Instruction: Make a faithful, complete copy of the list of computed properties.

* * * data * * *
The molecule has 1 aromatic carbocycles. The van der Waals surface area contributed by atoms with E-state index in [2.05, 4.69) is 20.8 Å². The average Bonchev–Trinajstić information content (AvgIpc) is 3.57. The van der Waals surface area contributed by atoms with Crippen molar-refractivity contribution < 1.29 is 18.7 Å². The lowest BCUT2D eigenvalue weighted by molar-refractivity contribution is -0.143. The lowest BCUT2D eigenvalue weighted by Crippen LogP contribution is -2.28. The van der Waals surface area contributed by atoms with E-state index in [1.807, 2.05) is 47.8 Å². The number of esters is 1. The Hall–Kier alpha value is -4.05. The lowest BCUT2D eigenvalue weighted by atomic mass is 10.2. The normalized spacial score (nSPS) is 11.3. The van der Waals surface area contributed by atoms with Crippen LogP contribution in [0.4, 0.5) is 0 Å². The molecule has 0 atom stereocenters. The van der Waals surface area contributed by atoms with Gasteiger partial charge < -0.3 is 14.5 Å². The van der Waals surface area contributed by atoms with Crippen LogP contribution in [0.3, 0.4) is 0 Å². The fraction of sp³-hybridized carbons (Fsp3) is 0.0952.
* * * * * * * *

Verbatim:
The molecule has 1 aromatic carbocycles. The van der Waals surface area contributed by atoms with E-state index in [2.05, 4.69) is 20.8 Å². The average Bonchev–Trinajstić information content (AvgIpc) is 3.57. The van der Waals surface area contributed by atoms with Crippen molar-refractivity contribution < 1.29 is 18.7 Å². The lowest BCUT2D eigenvalue weighted by molar-refractivity contribution is -0.143. The lowest BCUT2D eigenvalue weighted by Crippen LogP contribution is -2.28. The van der Waals surface area contributed by atoms with E-state index in [1.807, 2.05) is 47.8 Å². The number of esters is 1. The Hall–Kier alpha value is -4.05. The lowest BCUT2D eigenvalue weighted by atomic mass is 10.2. The normalized spacial score (nSPS) is 11.3. The van der Waals surface area contributed by atoms with Crippen LogP contribution in [0.4, 0.5) is 0 Å². The molecule has 0 atom stereocenters. The van der Waals surface area contributed by atoms with Gasteiger partial charge < -0.3 is 14.5 Å². The van der Waals surface area contributed by atoms with Crippen LogP contribution in [0.3, 0.4) is 0 Å². The fraction of sp³-hybridized carbons (Fsp3) is 0.0952.